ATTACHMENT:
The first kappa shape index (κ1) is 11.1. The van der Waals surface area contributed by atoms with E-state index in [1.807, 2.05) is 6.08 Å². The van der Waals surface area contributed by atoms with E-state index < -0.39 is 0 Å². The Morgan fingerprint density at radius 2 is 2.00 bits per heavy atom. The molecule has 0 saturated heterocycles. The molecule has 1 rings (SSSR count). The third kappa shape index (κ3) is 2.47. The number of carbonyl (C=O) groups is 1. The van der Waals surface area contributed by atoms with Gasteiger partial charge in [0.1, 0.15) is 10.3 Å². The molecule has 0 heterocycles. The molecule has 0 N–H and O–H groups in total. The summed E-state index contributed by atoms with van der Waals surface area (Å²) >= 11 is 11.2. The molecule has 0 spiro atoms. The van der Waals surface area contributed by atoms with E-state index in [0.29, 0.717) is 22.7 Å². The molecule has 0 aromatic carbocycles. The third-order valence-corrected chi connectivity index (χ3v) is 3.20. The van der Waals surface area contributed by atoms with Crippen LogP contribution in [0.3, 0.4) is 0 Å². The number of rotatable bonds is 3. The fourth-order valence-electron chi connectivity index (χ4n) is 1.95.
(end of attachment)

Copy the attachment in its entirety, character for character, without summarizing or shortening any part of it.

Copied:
The first kappa shape index (κ1) is 11.1. The van der Waals surface area contributed by atoms with E-state index in [1.807, 2.05) is 6.08 Å². The van der Waals surface area contributed by atoms with E-state index < -0.39 is 0 Å². The Morgan fingerprint density at radius 2 is 2.00 bits per heavy atom. The molecule has 0 saturated heterocycles. The molecule has 1 rings (SSSR count). The third kappa shape index (κ3) is 2.47. The number of carbonyl (C=O) groups is 1. The van der Waals surface area contributed by atoms with Gasteiger partial charge in [0.1, 0.15) is 10.3 Å². The molecule has 0 heterocycles. The molecule has 0 N–H and O–H groups in total. The summed E-state index contributed by atoms with van der Waals surface area (Å²) >= 11 is 11.2. The molecule has 0 spiro atoms. The van der Waals surface area contributed by atoms with E-state index in [0.29, 0.717) is 22.7 Å². The molecule has 0 aromatic carbocycles. The third-order valence-corrected chi connectivity index (χ3v) is 3.20. The van der Waals surface area contributed by atoms with Crippen LogP contribution in [0.3, 0.4) is 0 Å². The number of rotatable bonds is 3. The fourth-order valence-electron chi connectivity index (χ4n) is 1.95.